By John Wasik
CHICAGO, June 1 (Reuters) - Finding consistent total stock returns has always been a challenge. But even as the euro zone beast continues to flair its nostrils and U.S. employment wheezes, there are stocks that are worthy contenders, particularly ones that pay dividends. While they don’t eliminate market risk, dividends can bolster total return in skittish equity markets. And some of the best sectors for high-dividend players are far from Wall Street.
For long-term investing, think commodities, energy, utilities and non-banking financial services. Banking is still touchy, but insurance is a safer bet.
Established, brand-name stocks often pay large dividends, but that doesn’t mean they should dominate your portfolio. The Admiral Group, a U.K.-based auto insurance company, for example, is hardly in a league with the oil producer Royal Dutch Shell in terms of name recognition. Yet the insurer is the top holding in the SPDR S&P International Dividend ETF , paying a 5.38 percent dividend yield as of June 1.
Shell, by the way, is no slouch in the dividend department either, paying 5.53 percent as of the same date. Europe’s largest oil producer reported that its earnings were up 11 percent in the first quarter.
The international dividend strategy is often rooted in sectors in which profits are consistent and growing. That translates into steady dividend growth year after year, although the sectors that are favored for stock-price appreciation will vary.
Let’s say you were long in commodities, which isn’t a bad play considering the demand for raw materials from developing countries. Then you’d want a company like BHP Billiton Ltd. ), one of the world’s largest natural resources companies. BHP mines aluminum, copper, coal, iron ore, nickel, silver and uranium and also has oil and gas reserves.
Another growth sector is telecommunications, particularly in emerging economies. China Mobile, the largest cellphone carrier in the People’s Republic, has more than 600 million subscribers - and is growing. That’s roughly twice the population of the U.S. already.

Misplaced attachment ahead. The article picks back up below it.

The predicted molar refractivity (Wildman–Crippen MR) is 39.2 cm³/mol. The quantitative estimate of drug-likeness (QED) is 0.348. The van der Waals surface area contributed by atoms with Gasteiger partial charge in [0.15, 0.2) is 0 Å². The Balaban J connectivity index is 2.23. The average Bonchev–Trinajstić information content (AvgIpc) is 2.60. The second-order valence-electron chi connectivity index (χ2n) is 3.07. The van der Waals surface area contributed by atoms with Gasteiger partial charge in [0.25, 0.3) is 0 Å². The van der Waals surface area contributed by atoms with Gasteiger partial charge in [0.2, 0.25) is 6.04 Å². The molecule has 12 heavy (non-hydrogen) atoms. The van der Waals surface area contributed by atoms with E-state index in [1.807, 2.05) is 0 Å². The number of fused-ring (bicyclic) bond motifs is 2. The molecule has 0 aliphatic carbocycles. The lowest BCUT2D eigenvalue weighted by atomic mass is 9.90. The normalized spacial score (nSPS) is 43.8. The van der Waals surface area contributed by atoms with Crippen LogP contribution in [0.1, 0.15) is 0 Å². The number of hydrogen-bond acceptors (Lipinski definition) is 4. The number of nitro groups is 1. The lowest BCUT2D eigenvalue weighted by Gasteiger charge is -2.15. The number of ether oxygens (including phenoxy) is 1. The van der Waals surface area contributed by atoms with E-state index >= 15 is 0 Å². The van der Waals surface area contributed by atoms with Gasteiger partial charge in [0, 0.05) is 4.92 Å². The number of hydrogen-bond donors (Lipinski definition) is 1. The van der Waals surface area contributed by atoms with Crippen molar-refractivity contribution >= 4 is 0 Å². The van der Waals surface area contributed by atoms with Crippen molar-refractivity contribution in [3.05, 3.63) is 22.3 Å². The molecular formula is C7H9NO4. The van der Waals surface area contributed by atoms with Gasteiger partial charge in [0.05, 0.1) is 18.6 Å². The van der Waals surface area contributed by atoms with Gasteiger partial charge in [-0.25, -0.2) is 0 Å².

A key part of the global dividend strategy is to stay in sectors that are likely to continue dividend growth. That’s why exchange-traded funds make the most sense when investing in these companies. The funds can hold broad indexes of dividend payers so you don’t have to guess which companies will maintain or raise their payouts. ETFs also blunt risk, since unusually high dividends can be a sign of a company’s financial distress.
To find dividend players in emerging markets, I suggest the WisdomTree Emerging Markets Equity Income fund, which gives you exposure to China, Brazil, Taiwan and Turkey. Fund managers look at all sizes of companies and base their selections on an index of companies that have paid at least $5 million in dividends over the past year. An alternative is the SPDR S&P Emerging Markets Dividend ETF.
If you prefer a focus on more developed markets, then consider the iShares Dow Jones International Dividend Index ETF . The fund invests in companies among the top 100 dividend payers that have had payouts in the previous three years. A similar fund is the PowerShares International Dividend Achievers Portfolio.
Many, if not most, of these funds, it should be noted, were touted last year as part of a growing group of “low-volatility” stock funds. While I think that has been a misnomer because it implies that these vehicles won’t be hit by general market declines - they certainly will - they deserve a place in your portfolio.
When selecting a global dividend-stock fund, keep in mind that they won’t insulate you from market risk and they are not bond funds.
These funds can be volatile and will be impacted if more European countries slip into recession, the U.S. falters or the Eurozone banking crisis isn’t resolved. They also are subject to sector risk. If they are over concentrated in say, energy, and that sector is sold off in a market correction, then you will see declines in share prices. Buy them to augment your current stock positions and to boost income, but they shouldn’t be core holdings.